Chesterton Tribune



County Commissioner John Evans Voice of the People

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Some people have raised questions about the fairness and process of redistricting of the Porter County Council districts. The fact is that the Commissioners were legally bound to redistrict. And, failing to do so would have been unfair to the people of Porter County, and especially to the citizens of the Duneland area.

Under the old district lines, District One (Duneland area) had a population of 43,169 and District Two (Portage area) had a population of 38,925. That was a difference of over 4,200, or 10.4% between our largest district and smallest district. The Duneland area District was the most under-represented, leaving the Duneland citizens with LESS than “one person, one vote". And, the Portage area District was the most over-represented, leaving them with MORE than “one person, one vote.” How is that fair?

The US Supreme Court has found that the equal protection clause of the 14th Amendment embodies a “one person, one vote principle” which requires that a State make an honest and good faith effort to construct districts which are as nearly of equal population as practicable. Indiana law states that the districts must have equal populations as nearly as possible. It is the legal duty of the Commissioners to assure that the citizens in council districts have equal representation as nearly as possible. Some have inferred that our current districts, with a 10.4 percent variance between the largest and smallest, are “good enough”. Well, under the law, “good enough” is not good enough.

Indiana law says that we must either redistrict, or certify that existing districts contain equal population, as nearly as possible. With a 10.4% population variance, the Commissioners cannot ignore the law and recertify districts that we know are NOT equal in population as nearly as possible. Our ONLY choice was to redistrict now or leave the county open to a lawsuit.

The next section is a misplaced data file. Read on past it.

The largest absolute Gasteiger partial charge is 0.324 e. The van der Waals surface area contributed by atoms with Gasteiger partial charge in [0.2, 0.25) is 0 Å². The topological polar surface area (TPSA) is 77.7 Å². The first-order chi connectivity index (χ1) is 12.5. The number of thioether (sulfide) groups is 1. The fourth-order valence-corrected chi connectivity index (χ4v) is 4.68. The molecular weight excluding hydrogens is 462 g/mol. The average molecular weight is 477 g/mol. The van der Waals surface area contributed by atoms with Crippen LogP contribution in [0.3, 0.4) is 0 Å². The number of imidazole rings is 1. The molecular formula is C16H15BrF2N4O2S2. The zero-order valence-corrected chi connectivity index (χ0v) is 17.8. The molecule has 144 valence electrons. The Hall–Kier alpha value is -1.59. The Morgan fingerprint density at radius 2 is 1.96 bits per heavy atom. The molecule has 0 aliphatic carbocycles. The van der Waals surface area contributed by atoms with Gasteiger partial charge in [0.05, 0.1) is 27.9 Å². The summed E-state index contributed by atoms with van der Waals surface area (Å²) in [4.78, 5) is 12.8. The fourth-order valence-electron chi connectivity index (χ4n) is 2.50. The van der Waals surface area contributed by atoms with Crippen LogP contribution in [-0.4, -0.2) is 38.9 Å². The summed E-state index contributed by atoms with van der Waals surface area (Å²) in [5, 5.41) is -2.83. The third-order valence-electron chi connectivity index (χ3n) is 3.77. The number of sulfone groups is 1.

In compliance with state law, the new districts are equal in population, as nearly as possible. There is only a 3.19% variance between the population of the largest and smallest districts, vastly improved from the 10.4% difference that some said was good enough. Nine of the 12 townships are undivided between districts. Porter County’s population has grown by over 17,500 since the last redistricting.

Nearly 54% of that growth was in Portage, Center and Westchester townships. Without dividing those townships, it was impossible to achieve equal population among the districts, as nearly as possible. As much as possible, communities of interest were respected. Some have falsely stated that this was a rushed process. The Commissioners first considered redistricting in December, 2011. It was delayed at the request of the Democrat director of Voters Registration. When it was raised again at the January, 2012 meeting, we were informed that we could not redistrict in an even numbered year. It was raised again at our October 15th meeting of this year, nearly two months ago. The district council members have had nearly two years to provide their input.

Yet, not one of them ever called me to request a meeting to discuss it.

Finally, redistricting does NOT take away anyone’s right to run for office. It does NOT impede anyone’s right to vote. But it DOES assure, as much as possible, that the voice of every citizen carries equal weight in selecting their county council district representative. After all, that is what the US Constitution and Indiana law requires and our citizens deserve.

John Evans

County Commissioner



Posted 12/20/2013




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